Observers watching from outer space would probably say we’ve never had it so good. In 2018, we are surrounded by every convenience, from centrally heated homes to reliable cars to TV on demand. We can keep in touch with friends and family 24/7, even if they are on the other side of the planet, and many of us can go to work without having to leave our homes or even change out of our pyjamas.
Describe that scenario to someone living 100, 50 or even 20 years ago, and they would say it sounds like some sort of Utopia. So it begs the question: Why are we more anxious and stressed in 2018 than we have ever been before?
40 million anxious Americans
Research carried out by the National Institute of Mental Health found that 40 million American adults suffer from anxiety. At one in every six, that sounds bad, but if this article from the Huffington Post is anything to go by, the situation in the UK is even worse. It suggests that one in four feel constantly close to breaking point and more than 40 percent suffer from long term stress. What’s the problem?
The TV and internet provide a window on the world, and show us everything that can be. It creates a heightened expectation, and we spend our lives striving to be as successful or talented or attractive as those who are held up as examples.
Just take Christmas as an example. A recent survey found that one in five describe Black Friday as the most stressful day of the year. From early November, we see TV ads that feature perfect families, with sparkly-eyed joyful children enjoying the festive magic. And then we look around ourselves at the broken toys, the children in floods of tears, the kitchen that looks like a crime scene and the inebriated spouse fast asleep on the sofa.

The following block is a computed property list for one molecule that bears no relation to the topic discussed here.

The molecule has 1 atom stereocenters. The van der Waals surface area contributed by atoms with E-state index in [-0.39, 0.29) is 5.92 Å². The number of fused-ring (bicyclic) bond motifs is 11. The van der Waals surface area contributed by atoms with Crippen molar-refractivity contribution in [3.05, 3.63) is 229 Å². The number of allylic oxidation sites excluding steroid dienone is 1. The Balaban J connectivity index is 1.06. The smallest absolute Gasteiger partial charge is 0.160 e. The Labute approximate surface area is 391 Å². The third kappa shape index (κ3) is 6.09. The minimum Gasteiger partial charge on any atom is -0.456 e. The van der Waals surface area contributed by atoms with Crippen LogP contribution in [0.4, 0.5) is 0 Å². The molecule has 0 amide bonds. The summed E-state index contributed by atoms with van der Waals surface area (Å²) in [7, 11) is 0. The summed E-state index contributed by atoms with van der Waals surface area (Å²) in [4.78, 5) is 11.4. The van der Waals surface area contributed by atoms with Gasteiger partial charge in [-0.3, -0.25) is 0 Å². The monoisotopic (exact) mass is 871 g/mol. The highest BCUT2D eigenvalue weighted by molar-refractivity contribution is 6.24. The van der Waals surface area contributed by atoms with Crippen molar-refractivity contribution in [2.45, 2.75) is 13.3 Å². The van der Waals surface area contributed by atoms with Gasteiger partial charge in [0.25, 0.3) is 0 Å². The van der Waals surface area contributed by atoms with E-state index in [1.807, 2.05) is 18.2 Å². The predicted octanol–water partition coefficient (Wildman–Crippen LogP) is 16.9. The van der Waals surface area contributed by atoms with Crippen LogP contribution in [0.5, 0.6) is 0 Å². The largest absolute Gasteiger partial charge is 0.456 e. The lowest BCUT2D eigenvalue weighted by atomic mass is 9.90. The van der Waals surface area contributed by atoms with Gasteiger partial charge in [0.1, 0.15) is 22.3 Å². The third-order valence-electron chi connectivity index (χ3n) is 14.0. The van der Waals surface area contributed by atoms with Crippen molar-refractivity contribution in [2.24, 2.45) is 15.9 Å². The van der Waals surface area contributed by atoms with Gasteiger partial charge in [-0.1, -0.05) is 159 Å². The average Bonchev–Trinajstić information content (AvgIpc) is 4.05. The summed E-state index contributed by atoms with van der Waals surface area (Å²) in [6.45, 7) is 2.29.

Modern life is complex
The modern age is one of specialism. Back in the 1800s, having specialist knowledge of something meant you might be a doctor or a physicist or a mathematician. And that really meant something – people would understand what you did, and respect your knowledge and skill.
Today, nobody could be truly expert in such a broad area. But suppose you are a specialist in designing web-based apps. Mention that at a party and someone might say: “Aah, a computer expert.” And when you tell them you don’t have the first idea how to fix their wireless router, they walk away disappointed, leaving you feeling inadequate and misunderstood.
Not all bad news
Modern life might bring more stress, but we are in a better position to do something about it thanks to all the knowledge and information at our disposal. From psychological research to natural supplements to tried and tested techniques like going for a walk or listening to music, we can use the gifts of the modern world to our advantage.
The key is to acknowledge those feelings of stress and anxiety, and to understand where they are coming from. That is the first step in the path to overcoming them, and enjoying the modern Utopia.